As a child, I loved the “Heritage Minutes” on CBC. These memorable 60-second spots about Canadian history stand out more in my mind today than most of what I learned in Canadian history classes. One of the most notable stories was the Heritage Minute about the Underground Railroad which chronicled the moment when an escaped, enslaved African American family realizes they have successfully made it to freedom in Canada. “We’s free! We’s in Canada” exclaimed the family as they embraced each other tearfully.

Like many Canadians, I was unaware of Juneteenth until a few years ago when President Biden proclaimed it a national holiday. June 19th is a significant date in US history because it is when the last group of enslaved people were emancipated approaching the end of the Civil War. As a nation with a strong tendency to congratulate itself for being the nation that American slaves escaped to, it can be difficult to see what this emancipatory celebration has to do with Canadian history or society.

In fact, slavery was a normalized way of life in the colonized territories that eventually became known as Canada for over 2 centuries. In the early days of the colonial process, Indigenous peoples were enslaved, along with Black people brought to the Americas by the trans-Atlantic slave trade. It ended in Canada in 1807 when slavery was abolished throughout the British Empire. In contrast, Juneteenth commemorates June 19, 1865, fifty-eight years later.

So why is it important to talk about slavery today, and why is it relevant to birthworkers? To enslave people, you must first dehumanize them. The transatlantic slave trade codified beliefs about Black people that can’t be eradicated as easily as laws. These beliefs are alive and well, and responsible for much of the suffering experienced by Black people globally today. For example, on May 25, we commemorated the 4th anniversary of the brutal murder of George Floyd at the hands of a police officer. This is despite the many years the Black Lives Matter movement has raised awareness of similar incidents.

This is relevant to birth workers because this dehumanization is enacted in the health care system as well. We shared an article about “The Mothers of Gynecology” in February. The dehumanization that these enslaved women experienced as they were experimented on without anesthesia is the direct ancestor of the horror stories described by prominent Black figures such as Beyonce, Serena Williams, and Tatyana Ali. Their stories represent the stories of countless others who don’t have the same kind of platform, including many Canadian Black women and birthers.

As health researchers and policy-makers in the US struggle to combat the Black maternal and neonatal mortality crisis, growing evidence emerges that culturally competent doulas have a significant positive impact on Black maternal health outcomes. This evidence has led to an ever-increasing number of US jurisdictions providing public funding for doula care to ensure that this support makes it to families that need it most.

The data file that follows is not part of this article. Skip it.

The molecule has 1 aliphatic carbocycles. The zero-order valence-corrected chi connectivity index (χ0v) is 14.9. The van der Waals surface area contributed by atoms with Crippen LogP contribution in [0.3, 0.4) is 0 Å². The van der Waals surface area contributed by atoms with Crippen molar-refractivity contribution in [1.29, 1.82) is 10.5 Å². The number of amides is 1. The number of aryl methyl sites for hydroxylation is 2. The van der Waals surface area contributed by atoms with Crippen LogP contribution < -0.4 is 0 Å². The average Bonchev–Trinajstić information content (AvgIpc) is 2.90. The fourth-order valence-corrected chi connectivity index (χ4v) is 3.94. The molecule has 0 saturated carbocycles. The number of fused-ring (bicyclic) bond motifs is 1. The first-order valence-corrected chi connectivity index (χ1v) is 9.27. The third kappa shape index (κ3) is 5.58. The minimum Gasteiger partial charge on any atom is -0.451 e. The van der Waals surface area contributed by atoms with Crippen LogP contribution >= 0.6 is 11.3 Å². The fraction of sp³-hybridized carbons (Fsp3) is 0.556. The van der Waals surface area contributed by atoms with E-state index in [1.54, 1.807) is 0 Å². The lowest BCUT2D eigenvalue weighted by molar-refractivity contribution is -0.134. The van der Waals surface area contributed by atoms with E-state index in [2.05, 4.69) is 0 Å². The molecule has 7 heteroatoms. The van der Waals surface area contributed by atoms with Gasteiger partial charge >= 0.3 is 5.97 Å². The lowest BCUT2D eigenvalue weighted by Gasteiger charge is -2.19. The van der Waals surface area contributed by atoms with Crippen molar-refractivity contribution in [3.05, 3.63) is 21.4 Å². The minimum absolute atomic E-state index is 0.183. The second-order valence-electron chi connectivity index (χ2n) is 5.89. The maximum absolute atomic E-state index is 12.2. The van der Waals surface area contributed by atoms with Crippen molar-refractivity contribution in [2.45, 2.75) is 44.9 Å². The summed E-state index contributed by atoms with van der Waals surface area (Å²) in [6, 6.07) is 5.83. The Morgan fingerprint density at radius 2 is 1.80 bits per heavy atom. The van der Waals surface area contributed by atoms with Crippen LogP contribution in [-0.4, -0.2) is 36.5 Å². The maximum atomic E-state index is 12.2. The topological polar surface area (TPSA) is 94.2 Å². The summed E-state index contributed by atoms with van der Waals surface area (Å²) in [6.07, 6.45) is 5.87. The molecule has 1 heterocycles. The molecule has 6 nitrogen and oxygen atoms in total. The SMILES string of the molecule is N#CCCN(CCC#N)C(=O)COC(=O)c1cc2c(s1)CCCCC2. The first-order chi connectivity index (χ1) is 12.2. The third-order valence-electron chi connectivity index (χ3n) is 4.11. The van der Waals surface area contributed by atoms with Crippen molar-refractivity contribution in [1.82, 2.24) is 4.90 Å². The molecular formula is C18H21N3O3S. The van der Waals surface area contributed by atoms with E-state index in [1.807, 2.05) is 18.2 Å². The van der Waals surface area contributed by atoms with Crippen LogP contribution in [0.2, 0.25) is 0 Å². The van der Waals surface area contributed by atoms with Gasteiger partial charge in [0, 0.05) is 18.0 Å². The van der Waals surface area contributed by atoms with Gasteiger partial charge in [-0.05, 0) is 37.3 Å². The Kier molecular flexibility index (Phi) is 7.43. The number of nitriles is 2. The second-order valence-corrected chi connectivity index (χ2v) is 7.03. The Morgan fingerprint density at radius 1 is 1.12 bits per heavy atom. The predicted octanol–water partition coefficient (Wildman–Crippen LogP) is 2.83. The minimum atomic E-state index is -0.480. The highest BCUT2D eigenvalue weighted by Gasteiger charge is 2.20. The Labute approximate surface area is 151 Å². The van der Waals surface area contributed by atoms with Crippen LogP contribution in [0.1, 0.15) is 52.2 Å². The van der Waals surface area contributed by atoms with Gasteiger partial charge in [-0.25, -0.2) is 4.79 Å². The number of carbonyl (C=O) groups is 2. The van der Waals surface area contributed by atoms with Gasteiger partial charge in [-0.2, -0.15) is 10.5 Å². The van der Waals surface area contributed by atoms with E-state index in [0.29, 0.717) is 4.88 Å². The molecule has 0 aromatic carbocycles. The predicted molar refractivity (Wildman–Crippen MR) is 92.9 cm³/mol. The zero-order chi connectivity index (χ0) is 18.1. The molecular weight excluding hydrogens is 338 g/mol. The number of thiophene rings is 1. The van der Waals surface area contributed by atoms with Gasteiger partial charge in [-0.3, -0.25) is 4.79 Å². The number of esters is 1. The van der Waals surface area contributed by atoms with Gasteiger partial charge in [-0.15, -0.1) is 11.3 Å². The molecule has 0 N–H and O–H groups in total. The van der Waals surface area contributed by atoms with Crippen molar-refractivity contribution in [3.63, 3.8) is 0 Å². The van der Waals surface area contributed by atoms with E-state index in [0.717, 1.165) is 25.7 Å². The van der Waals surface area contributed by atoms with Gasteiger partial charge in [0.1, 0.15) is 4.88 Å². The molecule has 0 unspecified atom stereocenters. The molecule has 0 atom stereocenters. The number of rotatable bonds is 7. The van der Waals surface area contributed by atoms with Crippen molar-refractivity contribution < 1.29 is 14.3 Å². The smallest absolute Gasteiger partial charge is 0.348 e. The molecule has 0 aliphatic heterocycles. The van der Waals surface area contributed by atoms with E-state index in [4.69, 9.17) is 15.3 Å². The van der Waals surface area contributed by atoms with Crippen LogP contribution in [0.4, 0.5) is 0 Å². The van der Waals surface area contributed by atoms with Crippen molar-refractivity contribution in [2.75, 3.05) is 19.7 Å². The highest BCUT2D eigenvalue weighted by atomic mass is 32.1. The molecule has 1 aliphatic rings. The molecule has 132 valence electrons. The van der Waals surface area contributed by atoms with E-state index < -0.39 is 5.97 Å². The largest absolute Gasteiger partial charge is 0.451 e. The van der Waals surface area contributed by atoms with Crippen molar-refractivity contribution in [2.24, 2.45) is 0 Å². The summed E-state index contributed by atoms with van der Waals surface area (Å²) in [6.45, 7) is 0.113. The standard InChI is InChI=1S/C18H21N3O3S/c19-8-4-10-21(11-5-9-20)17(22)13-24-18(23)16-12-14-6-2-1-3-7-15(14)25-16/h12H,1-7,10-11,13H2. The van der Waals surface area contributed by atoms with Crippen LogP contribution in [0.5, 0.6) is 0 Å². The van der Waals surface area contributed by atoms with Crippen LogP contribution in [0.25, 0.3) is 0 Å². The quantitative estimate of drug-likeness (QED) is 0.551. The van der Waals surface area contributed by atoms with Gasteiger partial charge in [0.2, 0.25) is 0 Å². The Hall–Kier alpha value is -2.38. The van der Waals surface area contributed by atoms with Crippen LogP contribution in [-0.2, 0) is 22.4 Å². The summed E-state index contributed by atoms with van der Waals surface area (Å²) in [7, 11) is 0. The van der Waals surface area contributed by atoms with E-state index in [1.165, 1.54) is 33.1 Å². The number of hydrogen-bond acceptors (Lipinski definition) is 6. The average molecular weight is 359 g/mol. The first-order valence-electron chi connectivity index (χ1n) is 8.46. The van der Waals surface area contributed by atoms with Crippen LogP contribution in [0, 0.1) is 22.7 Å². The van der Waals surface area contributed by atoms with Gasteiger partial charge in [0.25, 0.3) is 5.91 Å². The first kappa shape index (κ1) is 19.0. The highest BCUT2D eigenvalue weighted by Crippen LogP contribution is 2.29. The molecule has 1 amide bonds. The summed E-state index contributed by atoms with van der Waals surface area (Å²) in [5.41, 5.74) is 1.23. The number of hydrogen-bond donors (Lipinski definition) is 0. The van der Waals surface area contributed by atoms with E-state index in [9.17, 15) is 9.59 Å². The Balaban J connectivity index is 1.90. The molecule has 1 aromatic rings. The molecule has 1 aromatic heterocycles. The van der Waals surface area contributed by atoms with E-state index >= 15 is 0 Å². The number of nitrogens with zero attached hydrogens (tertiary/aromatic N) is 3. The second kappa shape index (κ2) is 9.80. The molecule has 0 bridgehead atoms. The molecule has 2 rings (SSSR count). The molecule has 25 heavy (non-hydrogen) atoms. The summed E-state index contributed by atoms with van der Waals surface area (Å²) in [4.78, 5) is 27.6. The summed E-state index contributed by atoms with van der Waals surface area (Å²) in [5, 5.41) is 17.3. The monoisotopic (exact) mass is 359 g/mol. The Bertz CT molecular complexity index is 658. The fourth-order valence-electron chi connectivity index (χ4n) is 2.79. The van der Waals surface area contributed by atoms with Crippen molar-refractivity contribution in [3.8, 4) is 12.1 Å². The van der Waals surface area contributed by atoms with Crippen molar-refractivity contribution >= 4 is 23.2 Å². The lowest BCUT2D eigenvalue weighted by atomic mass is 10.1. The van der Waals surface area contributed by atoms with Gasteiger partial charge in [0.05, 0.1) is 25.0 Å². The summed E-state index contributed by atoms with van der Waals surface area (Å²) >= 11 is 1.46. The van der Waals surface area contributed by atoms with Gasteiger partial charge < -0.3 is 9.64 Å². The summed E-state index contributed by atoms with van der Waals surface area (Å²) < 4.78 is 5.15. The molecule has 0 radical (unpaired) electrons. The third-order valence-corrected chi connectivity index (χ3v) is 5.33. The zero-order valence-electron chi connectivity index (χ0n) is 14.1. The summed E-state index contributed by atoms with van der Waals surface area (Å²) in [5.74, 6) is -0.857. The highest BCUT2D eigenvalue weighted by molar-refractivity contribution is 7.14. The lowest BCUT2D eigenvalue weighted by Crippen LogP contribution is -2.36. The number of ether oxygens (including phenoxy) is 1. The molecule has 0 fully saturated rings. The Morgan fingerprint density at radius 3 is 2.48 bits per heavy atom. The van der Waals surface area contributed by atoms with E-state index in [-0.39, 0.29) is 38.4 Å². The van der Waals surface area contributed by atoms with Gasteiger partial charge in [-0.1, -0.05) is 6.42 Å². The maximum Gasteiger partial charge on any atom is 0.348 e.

These strides forward are connected to a broader trend in US culture of acknowledging its racist past and that racism is still a part of the fabric of its nationhood.

Frankly, my observation as a Black woman who has lived in Canada for over 40 years is that as a nation, we are still stuck in denialist whitewashing. For example, while I had long since debunked the mythology of the underground railroad heritage minute, I had no idea that Indigenous people had been enslaved in Canada until I started researching this article.

We know that reconciliation cannot exist without truth. The path to collecting the same level of data that has made publicly funded doula care possible in the US begins with acknowledging that racism is as baked into our history and as prevalent in today’s social fabric as it is in the US.

Canadians observing Juneteenth can use today to learn about the history of Black and Indigenous enslavement in Canada and reflect on how it impacts the modern day. I highly recommend looking at the work of Black Canadian scholar and historian Dr. Afua Cooper. In particular, her book “The Hanging of Angelique: The Untold Story of Canadian Slavery and the Burning of Old Montreal” is a great read.  It chronicles the tragic tale of an enslaved Black woman in Lower Canada (now Quebec) who was scapegoated and tortured into confessing to the great fire of 1734 in Montreal. Cooper’s prodigious research captures the nightmare of Canadian slavery and the early colonial period. Drawn largely from copious trial records, Angelique’s words are considered the earliest known first-person account of slavery in the New World.

 

Keira Grant (she/her) Inclusion and Engagement Lead – Racialized Communities

Keira brings a wealth of experience to the Online Community Moderator role. She is a Queer, Black woman with a twenty-year track record in Equity, Diversity, and Inclusion (EDI) education, projects, and community building initiatives.

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